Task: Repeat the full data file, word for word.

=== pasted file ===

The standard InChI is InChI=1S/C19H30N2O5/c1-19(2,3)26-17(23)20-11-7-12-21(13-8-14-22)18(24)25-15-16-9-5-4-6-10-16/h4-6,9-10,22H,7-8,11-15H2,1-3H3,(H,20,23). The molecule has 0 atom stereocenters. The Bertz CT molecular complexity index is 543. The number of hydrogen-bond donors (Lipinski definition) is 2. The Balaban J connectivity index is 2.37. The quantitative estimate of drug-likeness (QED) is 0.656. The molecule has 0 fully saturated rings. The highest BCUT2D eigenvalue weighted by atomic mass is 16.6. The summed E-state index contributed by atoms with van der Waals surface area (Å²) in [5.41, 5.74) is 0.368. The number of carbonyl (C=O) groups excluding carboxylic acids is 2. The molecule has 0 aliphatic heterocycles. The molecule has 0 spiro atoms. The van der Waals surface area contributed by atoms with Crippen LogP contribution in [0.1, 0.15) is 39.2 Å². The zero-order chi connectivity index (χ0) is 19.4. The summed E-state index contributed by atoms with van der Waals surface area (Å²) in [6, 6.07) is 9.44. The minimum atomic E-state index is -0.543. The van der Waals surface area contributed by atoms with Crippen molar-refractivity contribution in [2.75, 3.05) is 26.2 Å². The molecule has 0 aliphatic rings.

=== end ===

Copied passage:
The standard InChI is InChI=1S/C19H30N2O5/c1-19(2,3)26-17(23)20-11-7-12-21(13-8-14-22)18(24)25-15-16-9-5-4-6-10-16/h4-6,9-10,22H,7-8,11-15H2,1-3H3,(H,20,23). The molecule has 0 atom stereocenters. The Bertz CT molecular complexity index is 543. The number of hydrogen-bond donors (Lipinski definition) is 2. The Balaban J connectivity index is 2.37. The quantitative estimate of drug-likeness (QED) is 0.656. The molecule has 0 fully saturated rings. The highest BCUT2D eigenvalue weighted by atomic mass is 16.6. The summed E-state index contributed by atoms with van der Waals surface area (Å²) in [5.41, 5.74) is 0.368. The number of carbonyl (C=O) groups excluding carboxylic acids is 2. The molecule has 0 aliphatic heterocycles. The molecule has 0 spiro atoms. The van der Waals surface area contributed by atoms with Crippen LogP contribution in [0.1, 0.15) is 39.2 Å². The zero-order chi connectivity index (χ0) is 19.4. The summed E-state index contributed by atoms with van der Waals surface area (Å²) in [6, 6.07) is 9.44. The minimum atomic E-state index is -0.543. The van der Waals surface area contributed by atoms with Crippen molar-refractivity contribution in [2.75, 3.05) is 26.2 Å². The molecule has 0 aliphatic rings.